Humidity will add extra moisture to the dough and make it impossible to roll it into balls. So will the type of flour you choose to use. Brown rice flour is similar to white rice flour, but does behave a bit differently in baked goods, I've found. Superfine rice flour will also make a difference, since it tends to absorb more liquid than regular rice flours. Although the super-fine stuff is my go-to rice flour now, I do have to use 1 to 2 tablespoons less of flour per cup called for in the recipe.
You want to add just enough gluten-free flour mix to roll the cookies in your hands, but not enough flour to make the cookies dry and tough. Too much flour, and your cookie won't flatten at all. Balls also result in a nice-looking, presentable cookie for holiday entertaining or a fancy Christmas plate.
These gluten-free molasses cookies are made with shortening rather than butter. Shortening is what keeps them soft and chewy. If you want a crisper cookie, simply substitute butter for the shortening, use half white sugar, and cook them for an extra minute or two. Those tricks will give you a gluten-free gingersnap cookie.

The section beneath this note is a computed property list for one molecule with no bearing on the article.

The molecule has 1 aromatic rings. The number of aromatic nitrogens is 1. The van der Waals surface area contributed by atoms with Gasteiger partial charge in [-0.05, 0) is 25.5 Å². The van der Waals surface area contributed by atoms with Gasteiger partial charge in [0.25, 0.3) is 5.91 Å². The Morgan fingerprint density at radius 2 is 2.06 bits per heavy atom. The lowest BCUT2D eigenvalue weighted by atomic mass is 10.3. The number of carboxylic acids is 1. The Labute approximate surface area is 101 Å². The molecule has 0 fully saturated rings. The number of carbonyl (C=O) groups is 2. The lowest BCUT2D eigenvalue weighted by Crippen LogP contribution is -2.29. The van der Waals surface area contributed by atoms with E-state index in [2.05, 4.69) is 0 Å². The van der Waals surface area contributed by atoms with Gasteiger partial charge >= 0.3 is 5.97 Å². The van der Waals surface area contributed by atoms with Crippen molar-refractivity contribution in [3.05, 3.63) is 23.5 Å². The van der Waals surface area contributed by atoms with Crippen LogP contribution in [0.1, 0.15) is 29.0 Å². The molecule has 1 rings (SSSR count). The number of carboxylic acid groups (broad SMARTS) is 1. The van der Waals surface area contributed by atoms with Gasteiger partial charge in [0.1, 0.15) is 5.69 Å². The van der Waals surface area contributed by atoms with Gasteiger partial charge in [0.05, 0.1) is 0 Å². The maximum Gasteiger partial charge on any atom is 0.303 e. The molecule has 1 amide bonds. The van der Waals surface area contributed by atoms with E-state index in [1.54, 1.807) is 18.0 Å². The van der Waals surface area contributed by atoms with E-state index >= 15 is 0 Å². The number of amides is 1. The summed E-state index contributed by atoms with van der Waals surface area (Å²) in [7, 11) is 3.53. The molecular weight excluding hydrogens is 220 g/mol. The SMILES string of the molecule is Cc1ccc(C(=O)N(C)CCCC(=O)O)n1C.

These cookies were also designed to be just spicy enough to flavor the rice flour without being overpowering as so many molasses recipes are, but make sure that you choose a gluten-free brand of pumpkin pie spices. Similar to a Snickerdoodle, they are far more festive and tasty made this way. If you want them soft and chewy, make sure you don’t over bake them. It's always better to slightly under-bake a gluten-free cookie by a minute or two than it is to over-bake them.
In addition, I also like to try a test cookie or two out before I pop a whole batch into the oven. Testing the batter will grant you the space to make adjustments, if needed. Flat cookies may require a little more xanthan gum, gluten-free flour mix, or both. While xanthan gum is mainly to hold the cookies together, it also provides structure and rise. Cookies that don't flatten enough, may require a tablespoon or two of water or orange juice, but I've never experienced that problem with this particular recipe.
The Gluten-Free Flour Mix I Used
One of the lessons I’ve learned from my gluten-free baking experiments is that the type of gluten-free flour mix you use can make a big difference in the outcome of your baked goods. Since there are different consistencies that range from stone-ground rice flour (Bob's Red Mill) to a finely-ground rice flour (Authentic Foods, Dakota Prarie, and most rice flours you purchase in an asian market) the type of flour mix you choose can affect the result as well.
If you're not familiar with gluten-free baking, you might find my Beginner's Guide to Gluten-Free Flours helpful. It includes one of the best homemade gluten-free flour recipes I've tried, but I didn't use that recipe for these cookies because I wasn't eating anything with corn when I first created them.